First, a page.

The Mahabharata of Krishna-Dwaipayana Vyasa, Volume 1 eBook

This eBook from the Gutenberg Project consists of approximately 1,884 pages of information about The Mahabharata of Krishna-Dwaipayana Vyasa, Volume 1.
fear from animals with fangs from enemies, and from Brahmanas also versed in the Vedas, O king!  Nor shalt thou, O monarch, feel pain on account of my poison.  And, O foremost of kings, thou shalt be ever victorious in battle.  This very day, O prince, O lord of Nishadhas, go to the delightful city of Ayodhya, and present thyself before Rituparna skilled in gambling, saying, ’I am a charioteer, Vahuka by name.’  And that king will give thee his skill in dice for thy knowledge of horses.  Sprung from the line of Ikswaku, and possessed of prosperity, he will be thy friend.  When thou wilt be an adept at dice, thou shalt then have prosperity.  Thou wilt also meet with thy wife and thy children, and regain thy kingdom.  I tell thee this truly.  Therefore, let not thy mind be occupied by sorrow.  And, O lord of men, when thou shouldst desire to behold thy proper form, thou shouldst remember me, and wear this garment.  Upon wearing this, thou shalt get back thy own form.’  And saying this, that Naga then gave unto Nala two pieces of celestial cloth.  And, O son of the Kuru race, having thus instructed Nala, and presented him with the attire, the king of snakes, O monarch, made himself invisible there and then!’”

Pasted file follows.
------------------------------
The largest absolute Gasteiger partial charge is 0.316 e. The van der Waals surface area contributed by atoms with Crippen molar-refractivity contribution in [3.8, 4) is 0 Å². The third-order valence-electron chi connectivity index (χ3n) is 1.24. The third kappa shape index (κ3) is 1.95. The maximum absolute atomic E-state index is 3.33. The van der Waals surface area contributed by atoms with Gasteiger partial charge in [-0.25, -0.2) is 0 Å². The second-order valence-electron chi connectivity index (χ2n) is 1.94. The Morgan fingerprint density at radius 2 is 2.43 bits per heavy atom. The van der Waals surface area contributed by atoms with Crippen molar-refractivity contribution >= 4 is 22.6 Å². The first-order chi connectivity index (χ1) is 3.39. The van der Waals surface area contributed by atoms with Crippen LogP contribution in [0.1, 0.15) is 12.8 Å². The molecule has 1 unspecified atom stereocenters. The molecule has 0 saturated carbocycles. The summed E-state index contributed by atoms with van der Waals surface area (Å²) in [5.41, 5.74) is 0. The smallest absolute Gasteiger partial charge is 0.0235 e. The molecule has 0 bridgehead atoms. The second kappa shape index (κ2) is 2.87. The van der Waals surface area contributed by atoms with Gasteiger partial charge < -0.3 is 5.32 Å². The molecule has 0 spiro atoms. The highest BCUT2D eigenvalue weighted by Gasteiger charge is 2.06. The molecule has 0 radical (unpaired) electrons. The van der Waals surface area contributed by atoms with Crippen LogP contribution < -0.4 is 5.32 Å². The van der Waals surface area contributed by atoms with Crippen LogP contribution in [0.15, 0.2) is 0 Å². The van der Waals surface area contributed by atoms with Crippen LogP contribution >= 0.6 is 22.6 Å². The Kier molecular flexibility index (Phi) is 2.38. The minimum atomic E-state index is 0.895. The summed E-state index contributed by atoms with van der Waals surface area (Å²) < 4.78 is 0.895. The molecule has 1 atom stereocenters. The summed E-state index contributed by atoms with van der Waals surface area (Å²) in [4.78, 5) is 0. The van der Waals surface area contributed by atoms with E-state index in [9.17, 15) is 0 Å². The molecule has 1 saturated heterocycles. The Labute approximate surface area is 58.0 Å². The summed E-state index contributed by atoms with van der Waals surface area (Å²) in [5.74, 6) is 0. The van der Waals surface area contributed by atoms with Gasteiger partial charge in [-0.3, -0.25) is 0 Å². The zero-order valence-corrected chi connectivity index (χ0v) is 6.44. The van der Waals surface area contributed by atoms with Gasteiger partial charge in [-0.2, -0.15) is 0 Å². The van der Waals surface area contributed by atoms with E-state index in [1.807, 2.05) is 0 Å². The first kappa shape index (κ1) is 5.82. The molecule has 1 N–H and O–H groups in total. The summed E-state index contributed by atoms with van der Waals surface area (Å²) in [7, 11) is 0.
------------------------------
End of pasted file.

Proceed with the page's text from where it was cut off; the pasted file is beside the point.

SECTION LXVII

“Vrihadaswa said, ’After the snake had vanquished, Nala, the ruler of the Nishadhas, proceeded, and on the tenth day entered the city of Rituparna.  And he approached the king, saying, ’My name is Vahuka.  There is no one in this world equal to me in managing steeds.  My counsel also should be sought in matters of difficulty and in all affairs of skill.  I also surpass others in the art of cooking.  In all those arts that exists in this world, and also in every thing difficult of accomplishment, I will strive to attain success, O Rituparna, do thou maintain me.’  And Rituparna replied, ’O Vahuka, stay with me!  May good happen to thee.  Thou wilt even perform all this.  I have always particularly desired to be driven fast.  Do thou concert such measures that my steeds may become fleet.  I appoint thee the superintendent of my stables.  Thy pay shall be ten thousand (coins).  Both Varshneya and Jivala shall always be under thy direction.  Thou wilt live pleasantly in their company.  Therefore, O Vahuka, stay thou with me.’”

“Vrihadaswa continued, ’Thus addressed by the king, Nala began to dwell in the city of Rituparna, treated with respect and with Varshneya and Jivala as his companions.  And residing there, the king (Nala), remembering the princess of Vidarbha, recited every evening the following sloka:  ’Where lieth that helpless one afflicted with hunger and thirst and worn with toil, thinking of that wretch?  And upon whom also doth she now wait?’ And once as the king was reciting this in the night, Jivala asked him saying, ’O Vahuka, whom dost thou lament thus daily?  I am curious to hear it.  O thou blest with length of days, whose spouse is she whom

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The Mahabharata of Krishna-Dwaipayana Vyasa, Volume 1 from Project Gutenberg. Public domain.
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